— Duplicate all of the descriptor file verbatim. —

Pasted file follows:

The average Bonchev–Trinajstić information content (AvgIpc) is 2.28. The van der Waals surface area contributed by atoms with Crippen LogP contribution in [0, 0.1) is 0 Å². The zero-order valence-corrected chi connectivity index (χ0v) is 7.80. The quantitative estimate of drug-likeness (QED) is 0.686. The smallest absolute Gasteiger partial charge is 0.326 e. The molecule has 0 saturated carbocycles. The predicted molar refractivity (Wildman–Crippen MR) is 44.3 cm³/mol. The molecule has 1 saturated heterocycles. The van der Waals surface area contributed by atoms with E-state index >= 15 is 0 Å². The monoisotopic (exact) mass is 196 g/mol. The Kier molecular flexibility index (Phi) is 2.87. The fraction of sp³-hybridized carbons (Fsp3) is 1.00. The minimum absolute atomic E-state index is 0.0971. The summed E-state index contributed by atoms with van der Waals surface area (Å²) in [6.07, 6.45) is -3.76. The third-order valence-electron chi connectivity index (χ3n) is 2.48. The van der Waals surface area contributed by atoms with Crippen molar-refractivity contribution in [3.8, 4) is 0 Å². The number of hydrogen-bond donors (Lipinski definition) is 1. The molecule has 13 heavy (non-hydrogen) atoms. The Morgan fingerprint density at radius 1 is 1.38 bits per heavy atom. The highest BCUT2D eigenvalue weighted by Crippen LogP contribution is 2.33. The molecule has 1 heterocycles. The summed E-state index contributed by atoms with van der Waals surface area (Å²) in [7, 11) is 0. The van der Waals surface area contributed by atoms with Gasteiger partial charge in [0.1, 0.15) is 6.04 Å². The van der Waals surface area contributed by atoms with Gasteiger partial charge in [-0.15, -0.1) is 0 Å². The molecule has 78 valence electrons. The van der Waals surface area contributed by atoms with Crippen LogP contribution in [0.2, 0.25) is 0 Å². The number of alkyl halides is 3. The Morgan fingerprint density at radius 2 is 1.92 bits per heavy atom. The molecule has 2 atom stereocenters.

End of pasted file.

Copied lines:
The average Bonchev–Trinajstić information content (AvgIpc) is 2.28. The van der Waals surface area contributed by atoms with Crippen LogP contribution in [0, 0.1) is 0 Å². The zero-order valence-corrected chi connectivity index (χ0v) is 7.80. The quantitative estimate of drug-likeness (QED) is 0.686. The smallest absolute Gasteiger partial charge is 0.326 e. The molecule has 0 saturated carbocycles. The predicted molar refractivity (Wildman–Crippen MR) is 44.3 cm³/mol. The molecule has 1 saturated heterocycles. The van der Waals surface area contributed by atoms with E-state index >= 15 is 0 Å². The monoisotopic (exact) mass is 196 g/mol. The Kier molecular flexibility index (Phi) is 2.87. The fraction of sp³-hybridized carbons (Fsp3) is 1.00. The minimum absolute atomic E-state index is 0.0971. The summed E-state index contributed by atoms with van der Waals surface area (Å²) in [6.07, 6.45) is -3.76. The third-order valence-electron chi connectivity index (χ3n) is 2.48. The van der Waals surface area contributed by atoms with Crippen molar-refractivity contribution in [3.8, 4) is 0 Å². The number of hydrogen-bond donors (Lipinski definition) is 1. The molecule has 13 heavy (non-hydrogen) atoms. The Morgan fingerprint density at radius 1 is 1.38 bits per heavy atom. The highest BCUT2D eigenvalue weighted by Crippen LogP contribution is 2.33. The molecule has 1 heterocycles. The summed E-state index contributed by atoms with van der Waals surface area (Å²) in [7, 11) is 0. The van der Waals surface area contributed by atoms with Gasteiger partial charge in [0.1, 0.15) is 6.04 Å². The van der Waals surface area contributed by atoms with Gasteiger partial charge in [-0.15, -0.1) is 0 Å². The molecule has 78 valence electrons. The van der Waals surface area contributed by atoms with Crippen LogP contribution in [0.2, 0.25) is 0 Å². The number of alkyl halides is 3. The Morgan fingerprint density at radius 2 is 1.92 bits per heavy atom. The molecule has 2 atom stereocenters.